I’m not without opinions about what I see and hear, but I’ve become increasingly reluctant to express negative ones on first exposure, especially where it concerns bands. I can think of several instances when I’ve been unimpressed with bands on first hearing them and then found them growing on me as I became increasingly familiar with their work. One good example is the very good Tennessee band Blue Moon Rising. On first hearing them at a festival, I thought they were pretty good, but unspectacular. They played and sang well, but exhibited little stage presence or showmanship and their singing didn’t set them apart from the many other good regional groups out there. Over a period of something more than a year, we encountered them at several festivals, and with each hearing they seemed to me to have gained along every front. Furthermore, Chris West and Keith Garrett’s song writing was excellent as was the group’s presentation of these very good songs. Garrett’s baritone voice is truly excellent. Harold Nixon on bass has added a new vibrancy to the group. I see them now as truly excellent. The question is: Has their work improved or has my ear and attention? It may be both, but I’m certain I approach their performance with a greater willingness to see the excellence that may have been there all along. I’ve learned to allow my opinions of a group to mature, especially when my first impression tends towards the negative.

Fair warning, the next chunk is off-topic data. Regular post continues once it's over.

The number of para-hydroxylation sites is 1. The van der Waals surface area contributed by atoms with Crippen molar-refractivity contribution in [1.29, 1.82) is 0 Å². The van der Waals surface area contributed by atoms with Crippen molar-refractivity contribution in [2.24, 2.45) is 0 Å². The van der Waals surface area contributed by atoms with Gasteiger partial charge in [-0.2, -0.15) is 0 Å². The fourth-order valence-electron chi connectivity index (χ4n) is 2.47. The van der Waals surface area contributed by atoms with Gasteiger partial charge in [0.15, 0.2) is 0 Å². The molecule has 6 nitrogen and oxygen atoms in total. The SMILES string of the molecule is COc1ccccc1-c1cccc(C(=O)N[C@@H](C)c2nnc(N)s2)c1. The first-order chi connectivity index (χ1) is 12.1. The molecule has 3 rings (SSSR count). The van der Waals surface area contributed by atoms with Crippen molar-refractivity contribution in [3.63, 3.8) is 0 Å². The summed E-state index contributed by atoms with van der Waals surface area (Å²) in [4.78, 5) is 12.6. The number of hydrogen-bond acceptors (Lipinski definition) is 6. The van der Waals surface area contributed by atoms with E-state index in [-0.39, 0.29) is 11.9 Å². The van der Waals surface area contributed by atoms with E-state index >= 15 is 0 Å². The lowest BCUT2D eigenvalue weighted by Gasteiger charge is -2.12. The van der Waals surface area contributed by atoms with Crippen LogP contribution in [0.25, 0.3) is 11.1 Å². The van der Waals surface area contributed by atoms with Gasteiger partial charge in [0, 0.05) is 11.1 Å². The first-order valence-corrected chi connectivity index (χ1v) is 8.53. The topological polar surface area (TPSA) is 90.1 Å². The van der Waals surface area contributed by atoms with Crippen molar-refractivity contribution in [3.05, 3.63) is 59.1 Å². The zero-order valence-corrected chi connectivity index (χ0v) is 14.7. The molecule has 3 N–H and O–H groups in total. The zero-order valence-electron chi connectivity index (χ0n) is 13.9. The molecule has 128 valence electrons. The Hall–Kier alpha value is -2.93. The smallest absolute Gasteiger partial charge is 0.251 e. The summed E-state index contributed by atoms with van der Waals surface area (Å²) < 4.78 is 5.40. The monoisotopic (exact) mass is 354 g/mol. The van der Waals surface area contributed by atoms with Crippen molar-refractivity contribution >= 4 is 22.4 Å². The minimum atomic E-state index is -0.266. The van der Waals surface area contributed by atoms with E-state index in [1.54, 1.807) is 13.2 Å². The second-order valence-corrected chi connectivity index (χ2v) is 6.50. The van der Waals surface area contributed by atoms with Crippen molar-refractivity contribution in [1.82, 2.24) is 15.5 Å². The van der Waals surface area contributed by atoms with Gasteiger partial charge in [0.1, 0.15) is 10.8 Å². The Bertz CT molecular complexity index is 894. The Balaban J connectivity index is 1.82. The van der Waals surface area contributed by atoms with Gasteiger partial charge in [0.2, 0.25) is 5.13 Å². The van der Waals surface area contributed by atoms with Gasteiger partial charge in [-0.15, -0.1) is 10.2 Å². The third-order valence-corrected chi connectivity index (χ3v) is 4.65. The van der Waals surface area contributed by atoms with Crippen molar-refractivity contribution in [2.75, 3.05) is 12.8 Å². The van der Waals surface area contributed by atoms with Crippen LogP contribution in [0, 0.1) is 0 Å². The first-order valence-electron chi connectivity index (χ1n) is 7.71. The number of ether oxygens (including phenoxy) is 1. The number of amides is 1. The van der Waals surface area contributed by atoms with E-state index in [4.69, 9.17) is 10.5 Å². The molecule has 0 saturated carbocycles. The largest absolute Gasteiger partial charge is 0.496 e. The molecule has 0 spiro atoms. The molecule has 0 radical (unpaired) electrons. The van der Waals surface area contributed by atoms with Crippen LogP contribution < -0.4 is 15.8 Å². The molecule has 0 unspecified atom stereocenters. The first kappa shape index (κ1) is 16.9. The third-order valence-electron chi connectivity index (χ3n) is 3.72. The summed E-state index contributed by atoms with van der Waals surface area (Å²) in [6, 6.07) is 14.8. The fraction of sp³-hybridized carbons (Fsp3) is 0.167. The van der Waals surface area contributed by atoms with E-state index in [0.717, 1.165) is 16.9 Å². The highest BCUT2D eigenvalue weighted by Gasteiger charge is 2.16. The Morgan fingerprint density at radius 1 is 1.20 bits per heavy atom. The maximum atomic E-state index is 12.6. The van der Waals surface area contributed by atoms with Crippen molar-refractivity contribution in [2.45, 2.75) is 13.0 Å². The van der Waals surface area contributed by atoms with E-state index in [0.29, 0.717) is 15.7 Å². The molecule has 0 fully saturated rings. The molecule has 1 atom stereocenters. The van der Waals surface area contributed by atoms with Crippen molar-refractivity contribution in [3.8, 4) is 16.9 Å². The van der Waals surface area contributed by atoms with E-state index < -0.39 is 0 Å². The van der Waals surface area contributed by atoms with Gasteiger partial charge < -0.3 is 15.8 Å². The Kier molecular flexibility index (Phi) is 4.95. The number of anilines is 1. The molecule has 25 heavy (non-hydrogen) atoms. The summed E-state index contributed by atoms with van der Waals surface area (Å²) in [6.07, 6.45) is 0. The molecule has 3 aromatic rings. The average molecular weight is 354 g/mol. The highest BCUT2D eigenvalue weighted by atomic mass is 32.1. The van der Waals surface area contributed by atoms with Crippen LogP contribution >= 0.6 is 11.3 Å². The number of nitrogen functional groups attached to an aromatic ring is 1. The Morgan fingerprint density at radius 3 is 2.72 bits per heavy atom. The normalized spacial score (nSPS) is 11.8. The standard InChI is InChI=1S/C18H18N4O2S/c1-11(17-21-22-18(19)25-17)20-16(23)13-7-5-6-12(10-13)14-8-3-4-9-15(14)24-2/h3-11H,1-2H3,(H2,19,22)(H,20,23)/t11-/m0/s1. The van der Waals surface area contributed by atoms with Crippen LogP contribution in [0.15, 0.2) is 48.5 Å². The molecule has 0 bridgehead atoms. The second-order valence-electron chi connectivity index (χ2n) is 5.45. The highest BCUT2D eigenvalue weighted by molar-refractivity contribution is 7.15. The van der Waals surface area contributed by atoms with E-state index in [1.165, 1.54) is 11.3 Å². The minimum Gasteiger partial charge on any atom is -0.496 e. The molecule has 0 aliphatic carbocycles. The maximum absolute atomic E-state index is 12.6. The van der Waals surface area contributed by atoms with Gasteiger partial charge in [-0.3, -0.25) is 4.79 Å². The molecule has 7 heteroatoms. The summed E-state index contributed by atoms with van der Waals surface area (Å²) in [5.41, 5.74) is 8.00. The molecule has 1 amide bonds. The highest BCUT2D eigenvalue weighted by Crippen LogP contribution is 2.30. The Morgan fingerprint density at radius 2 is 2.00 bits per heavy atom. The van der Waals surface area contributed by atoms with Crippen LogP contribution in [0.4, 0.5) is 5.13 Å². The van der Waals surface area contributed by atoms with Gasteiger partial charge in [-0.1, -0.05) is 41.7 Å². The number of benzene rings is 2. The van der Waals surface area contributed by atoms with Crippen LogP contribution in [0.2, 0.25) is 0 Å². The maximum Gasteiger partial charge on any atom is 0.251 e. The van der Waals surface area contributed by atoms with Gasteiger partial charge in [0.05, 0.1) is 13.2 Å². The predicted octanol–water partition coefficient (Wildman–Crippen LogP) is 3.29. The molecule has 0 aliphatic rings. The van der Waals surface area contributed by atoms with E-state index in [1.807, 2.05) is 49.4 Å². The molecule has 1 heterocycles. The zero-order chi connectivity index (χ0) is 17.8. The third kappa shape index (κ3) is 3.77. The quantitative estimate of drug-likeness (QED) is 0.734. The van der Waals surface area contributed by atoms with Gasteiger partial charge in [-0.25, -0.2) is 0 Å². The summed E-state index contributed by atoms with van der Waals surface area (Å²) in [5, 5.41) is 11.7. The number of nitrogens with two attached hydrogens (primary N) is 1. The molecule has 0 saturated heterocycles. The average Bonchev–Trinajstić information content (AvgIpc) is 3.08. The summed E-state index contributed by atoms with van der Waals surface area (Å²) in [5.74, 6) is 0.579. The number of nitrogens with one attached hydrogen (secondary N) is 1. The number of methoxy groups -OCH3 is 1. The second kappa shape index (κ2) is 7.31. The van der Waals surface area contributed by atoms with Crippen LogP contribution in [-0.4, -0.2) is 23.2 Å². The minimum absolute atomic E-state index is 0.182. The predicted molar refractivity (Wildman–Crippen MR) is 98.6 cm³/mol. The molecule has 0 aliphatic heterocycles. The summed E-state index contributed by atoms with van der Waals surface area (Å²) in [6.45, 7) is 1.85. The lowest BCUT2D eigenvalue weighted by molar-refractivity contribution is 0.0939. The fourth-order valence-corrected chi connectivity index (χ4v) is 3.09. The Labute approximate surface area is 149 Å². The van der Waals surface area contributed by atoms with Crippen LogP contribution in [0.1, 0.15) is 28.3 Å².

Thoughtful criticism is hard work, and I like to think I work hard at it. But it’s also clear to me that good criticism is not just “one person’s opinion.” A critique becomes increasingly reliable based on a body of experience attained with an open mind and heart for the spirit of what’s being offered. In many ways, Earl Scruggs’ standards to tone, taste, and timing govern bands, CDs and even festivals. Bands who allow bad taste to dominate their performance can perhaps bring in fans for a while, but ultimately they’ll lose their audience. Attention to audience is crucial to both bands and promoters, and to critics, I might add. Carefully thought out criticism can illuminate the strengths and weaknesses in performance. A critic has a responsibility to his audience as well as to his critical stance. I try to be very consistent in my pleas for a large tent approach to bluegrass and to bluegrass promoters for their responsibility to educate their audience to a broader version of bluegrass. I seek to apply the tone, taste, and timing criteria to assessing bluegrass performances, both live and on disk. I also try to place a band’s performance within the context of their goals as a band. I don’t want to judge a traditional band by a standard saying they’re not progressive enough, for instance. Meanwhile, I continue to enjoy writing about my experiences in bluegrass and giving thanks for the new and exciting opportunities it has offered me so late in life.
Posted:  12/19/2008